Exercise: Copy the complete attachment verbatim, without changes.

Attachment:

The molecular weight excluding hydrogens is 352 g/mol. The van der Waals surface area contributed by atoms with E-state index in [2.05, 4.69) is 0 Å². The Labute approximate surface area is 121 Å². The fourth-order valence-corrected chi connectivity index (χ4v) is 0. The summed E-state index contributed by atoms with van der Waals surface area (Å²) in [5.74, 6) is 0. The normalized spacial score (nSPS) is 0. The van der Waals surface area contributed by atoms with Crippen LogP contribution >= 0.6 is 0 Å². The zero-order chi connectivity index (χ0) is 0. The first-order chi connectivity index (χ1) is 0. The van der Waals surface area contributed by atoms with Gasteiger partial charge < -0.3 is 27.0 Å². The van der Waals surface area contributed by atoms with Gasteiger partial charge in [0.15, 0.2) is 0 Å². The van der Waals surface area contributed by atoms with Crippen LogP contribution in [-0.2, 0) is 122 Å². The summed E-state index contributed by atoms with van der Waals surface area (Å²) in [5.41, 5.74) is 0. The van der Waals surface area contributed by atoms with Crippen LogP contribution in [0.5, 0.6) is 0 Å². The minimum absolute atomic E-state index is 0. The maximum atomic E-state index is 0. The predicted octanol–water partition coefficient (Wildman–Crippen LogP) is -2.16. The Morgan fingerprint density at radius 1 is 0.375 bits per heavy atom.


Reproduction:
The molecular weight excluding hydrogens is 352 g/mol. The van der Waals surface area contributed by atoms with E-state index in [2.05, 4.69) is 0 Å². The Labute approximate surface area is 121 Å². The fourth-order valence-corrected chi connectivity index (χ4v) is 0. The summed E-state index contributed by atoms with van der Waals surface area (Å²) in [5.74, 6) is 0. The normalized spacial score (nSPS) is 0. The van der Waals surface area contributed by atoms with Crippen LogP contribution >= 0.6 is 0 Å². The zero-order chi connectivity index (χ0) is 0. The first-order chi connectivity index (χ1) is 0. The van der Waals surface area contributed by atoms with Gasteiger partial charge < -0.3 is 27.0 Å². The van der Waals surface area contributed by atoms with Gasteiger partial charge in [0.15, 0.2) is 0 Å². The van der Waals surface area contributed by atoms with Crippen LogP contribution in [-0.2, 0) is 122 Å². The summed E-state index contributed by atoms with van der Waals surface area (Å²) in [5.41, 5.74) is 0. The van der Waals surface area contributed by atoms with Crippen LogP contribution in [0.5, 0.6) is 0 Å². The minimum absolute atomic E-state index is 0. The maximum atomic E-state index is 0. The predicted octanol–water partition coefficient (Wildman–Crippen LogP) is -2.16. The Morgan fingerprint density at radius 1 is 0.375 bits per heavy atom.